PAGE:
4. EXTERNAL:threat is any unfavorable situation in the environment that may be damaging to its strategy, such as a barrier, constraint, or might cause damage.

It bears mentioning, when we acknowledge an area for improvement, we often begin taking the necessary actions to eliminate the problem.


The process of identifying and personifying the target (ideal) customer for your business is crucial. It is so important, in fact, that I encourage you to download my TARGET AUDIENCE WOOKBOOK if you have not done this work previously.

A vague idea of who you are talking to creates vague content. As a result, your actual customers cannot see themselves in your marketing and keep right on walking – or scrolling – past you. It is as if you are in another dimension and invisible.

To clearly define your customers, give them a recognizable personality, based both on who you currently serve, and who might also be interested. Keep in mind, just because you wish you had them as a client or customer does not mean they are ideal for you. They must both want what you offer and be able to pay what you are worth before they can be considered an ideal customer. Typically each organization has 3-5 main customer personas – and I walk you through how to find them easily in my TARGET AUDIENCE WORKBOOK.


Even when a customer elects to “do nothing” (or do it themselves) it is competition for your offering. But there are usually direct competitors in the mix as well. Take the time to really understand who you are competing directly with, as well as who the big players are, the newcomers are, and definitely who is showing up in online searches for exactly what you do.

Many businesses leave an examination of the competition to chance, and as a result, they neglect to take the new customer’s journey of discovery right at the time that the customer is preparing to buy for the first time. Understanding how you stack up in that moment can make or break your marketing.


Although it can be tempting to leap ahead into action, goal setting is a big piece of the marketing planning process. It involves setting business and key additional goals that actually define the right marketing approach. Goals like these should definitely be SMART – otherwise they are meaningless. The goals to outline are:

  1. Business Goals: Whatever your goals for the business – to sell it, support your lifestyle with it, or franchise it – be clear and committed.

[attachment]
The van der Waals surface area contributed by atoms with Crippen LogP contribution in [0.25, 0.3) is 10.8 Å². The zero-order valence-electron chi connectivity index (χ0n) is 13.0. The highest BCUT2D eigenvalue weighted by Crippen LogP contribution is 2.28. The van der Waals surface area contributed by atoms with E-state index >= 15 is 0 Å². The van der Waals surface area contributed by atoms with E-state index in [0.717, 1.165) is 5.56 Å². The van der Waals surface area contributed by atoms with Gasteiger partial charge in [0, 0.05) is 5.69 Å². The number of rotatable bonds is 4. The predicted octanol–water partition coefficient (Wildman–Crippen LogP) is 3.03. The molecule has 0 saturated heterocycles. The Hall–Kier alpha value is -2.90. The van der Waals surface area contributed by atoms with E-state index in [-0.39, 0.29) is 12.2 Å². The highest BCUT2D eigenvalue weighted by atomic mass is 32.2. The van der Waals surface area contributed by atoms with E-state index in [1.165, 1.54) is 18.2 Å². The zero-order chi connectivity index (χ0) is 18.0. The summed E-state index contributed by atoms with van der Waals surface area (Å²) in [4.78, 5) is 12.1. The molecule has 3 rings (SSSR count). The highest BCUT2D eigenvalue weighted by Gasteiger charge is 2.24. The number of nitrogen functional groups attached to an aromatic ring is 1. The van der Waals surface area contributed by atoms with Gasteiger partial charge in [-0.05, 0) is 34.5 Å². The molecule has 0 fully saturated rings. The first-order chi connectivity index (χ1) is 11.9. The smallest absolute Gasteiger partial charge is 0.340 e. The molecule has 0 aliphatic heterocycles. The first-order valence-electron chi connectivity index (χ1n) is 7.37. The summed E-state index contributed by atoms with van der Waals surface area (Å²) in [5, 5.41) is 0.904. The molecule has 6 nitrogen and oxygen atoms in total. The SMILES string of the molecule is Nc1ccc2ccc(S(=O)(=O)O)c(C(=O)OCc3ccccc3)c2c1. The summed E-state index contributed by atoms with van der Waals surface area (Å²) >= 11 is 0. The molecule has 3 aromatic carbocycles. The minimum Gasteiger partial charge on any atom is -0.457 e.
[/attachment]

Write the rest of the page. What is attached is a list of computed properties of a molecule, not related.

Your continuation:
2. Sales Goals: Whether you “like” selling or not, it is a necessary business activity. How much do you intend to sell, and by when?

  3. Financial Goals: Business runs on revenue. What income do you need to pay yourself, invest in growth, and keep the engine running?

  4. Marketing Goals: Your marketing goals should be designed to provide enough leads to convert to sales that produce the intended financial revenue for your business goals to be met.


  1. PRODUCTS: What are the offerings you can you provide?

  2. PRICE: Even if your intel is sketchy – put a stake in the ground and do some research. What is the value in the marketplace for what you do?

  3. PLACE: Often referred to as “placement”, Place is any of the many options for where you can show up. Based on where your target market is present, what is a good place to have your product visible and available?

  4. PROMOTION: How will you reveal to consumers why they need it and why they should pay a certain price for it – ads, email, online search, etc.?


More and more businesses are catching on that customers don’t buy what you do. They buy why you do it. That means they want to see a reflection of themselves and a path to transformation. Based on your USP and your target customer’s pain points, create 3-5 talking points that are from a customer’s viewpoint, and inspire hope for transformation. Leverage testimonials and industry facts to generate trust. Talk less about you, and more about the change you create.


Once all the preceding elements are in place, and assuming you have some fundamental branding in place that reflects your brand persona, you are finally ready to put together a plan. The key elements are the activity itself, what the goal of the activity is, where it will be placed, when and – the most often overlooked by smaller entities – the budget for the placement, including the time to create and place it.

A marketing plan like this can be done relatively quickly by any business. The time it takes save wasted time from off-target, partial effort. It also improves integration of all efforts to grow the business. I enthusiastically encourage you to download your plan now, and please, reach out with any questions you might have.